– Distortion removed (0.1pix?)
– WCS in header calibrated to absolute frame (0.1”?)
•
Photometric calibration
– Good flatfielding (1%?)
– Accurate zeropoint (0.05mags?)
– Noise correlations understood
•
Cosmetics
– Defects corrected where possible
– Remaining defects flagged in DQ image
– Weight map/variance map to quantify statistical errors per pixel
•
Description
– Full descriptive metadata (FITS header)
– Derived metadata (limiting mags?)
– Provenance (processing history)
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Colour Images
• For outreach use
• For visual scientific interpretation
The Lynx Arc
A region of intense
star formation at z>3
gravitationally lensed
and amplified by a
low-z massive cluster.
This image is an
Hubble/WFPC2 one
colourised with
ground-based images.
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Making Colour Images
Developed by Lars Christensen and collaborators:
www.spacetelescope.org/projects/fits_liberator
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Original input images
from FITS files
Colourised in
Photoshop
Final
combined
colour
version:
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Software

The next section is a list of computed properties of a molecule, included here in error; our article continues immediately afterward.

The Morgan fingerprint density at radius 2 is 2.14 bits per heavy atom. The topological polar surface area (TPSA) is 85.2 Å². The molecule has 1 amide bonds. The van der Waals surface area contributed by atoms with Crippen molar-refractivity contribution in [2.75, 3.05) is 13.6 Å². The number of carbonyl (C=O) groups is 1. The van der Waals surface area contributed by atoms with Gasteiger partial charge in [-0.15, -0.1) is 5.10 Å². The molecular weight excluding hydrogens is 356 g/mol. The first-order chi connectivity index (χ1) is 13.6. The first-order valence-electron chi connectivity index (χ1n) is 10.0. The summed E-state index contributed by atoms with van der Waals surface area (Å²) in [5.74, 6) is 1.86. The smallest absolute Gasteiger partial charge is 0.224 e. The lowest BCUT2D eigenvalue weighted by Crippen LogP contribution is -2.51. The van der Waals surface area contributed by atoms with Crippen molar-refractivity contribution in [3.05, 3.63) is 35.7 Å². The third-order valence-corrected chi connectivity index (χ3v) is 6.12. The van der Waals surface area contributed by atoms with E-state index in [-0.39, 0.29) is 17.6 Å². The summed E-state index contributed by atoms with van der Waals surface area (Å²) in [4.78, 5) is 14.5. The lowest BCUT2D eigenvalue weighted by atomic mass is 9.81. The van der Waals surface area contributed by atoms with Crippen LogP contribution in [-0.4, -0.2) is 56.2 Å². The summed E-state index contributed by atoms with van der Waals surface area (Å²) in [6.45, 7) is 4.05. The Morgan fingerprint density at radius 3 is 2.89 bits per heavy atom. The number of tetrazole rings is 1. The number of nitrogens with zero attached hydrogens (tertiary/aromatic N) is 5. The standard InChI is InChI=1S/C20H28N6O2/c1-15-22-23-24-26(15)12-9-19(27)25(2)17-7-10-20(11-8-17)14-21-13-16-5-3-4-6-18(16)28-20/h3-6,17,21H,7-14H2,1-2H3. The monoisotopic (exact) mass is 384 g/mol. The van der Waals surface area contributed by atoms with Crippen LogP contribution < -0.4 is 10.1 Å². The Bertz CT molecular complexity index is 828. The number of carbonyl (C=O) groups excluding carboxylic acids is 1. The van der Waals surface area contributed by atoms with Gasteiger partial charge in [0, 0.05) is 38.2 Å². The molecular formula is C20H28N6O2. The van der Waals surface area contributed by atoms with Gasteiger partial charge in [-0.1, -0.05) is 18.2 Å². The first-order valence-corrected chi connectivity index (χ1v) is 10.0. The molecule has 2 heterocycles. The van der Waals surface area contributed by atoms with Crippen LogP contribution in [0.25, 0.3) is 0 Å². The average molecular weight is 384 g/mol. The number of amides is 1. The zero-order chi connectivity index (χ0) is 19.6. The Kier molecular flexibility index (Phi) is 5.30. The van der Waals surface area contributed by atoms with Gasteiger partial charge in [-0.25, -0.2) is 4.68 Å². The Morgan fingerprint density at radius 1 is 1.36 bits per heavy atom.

Scisoft is a collection of many useful
astronomical packages and tools for Linux
(Fedora Core 3) computers. A DVD is
available for free…
Most of the software mentioned in this talk
is included and “ready to run”.
Packages on the DVD include:
IRAF,STSDAS,TABLES etc
ESO-MIDAS
SExtractor/SWarp
ds9,Skycat
Tiny Tim
Python …
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That’s all - any questions?
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The Future of Space-based optical imaging?
SNAP (SuperNova
Acceleration Probe) =
JDEM (Joint Dark
Energy Mission)
Possible next widefield optical imager in
space.
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Introduction and Scope
• Optical imaging is the oldest form of astronomical data gathering, and
in some respects the simplest.
• Although astronomy has expanded into many other wavelength realms
and instrumental techniques optical imaging is still very important many of the most important recent discoveries, such as dark energy,
come from direct images in optical bands.
• This talk will introduce the subject and try to show some of the
subtleties of the imaging process and the processing of images.
• I will mostly talk about direct imaging onto array detectors, such as
CCDs and will be biased to Hubble Space Telescope and groundbased
imaging. Mostly optical, but much also applies to near IR.
• I will NOT discuss “indirect imaging”, adaptive optics imaging or the
measurement of images - photometry will be covered in detail in the
next talks.
• Finally I will introduce the Scisoft software collection.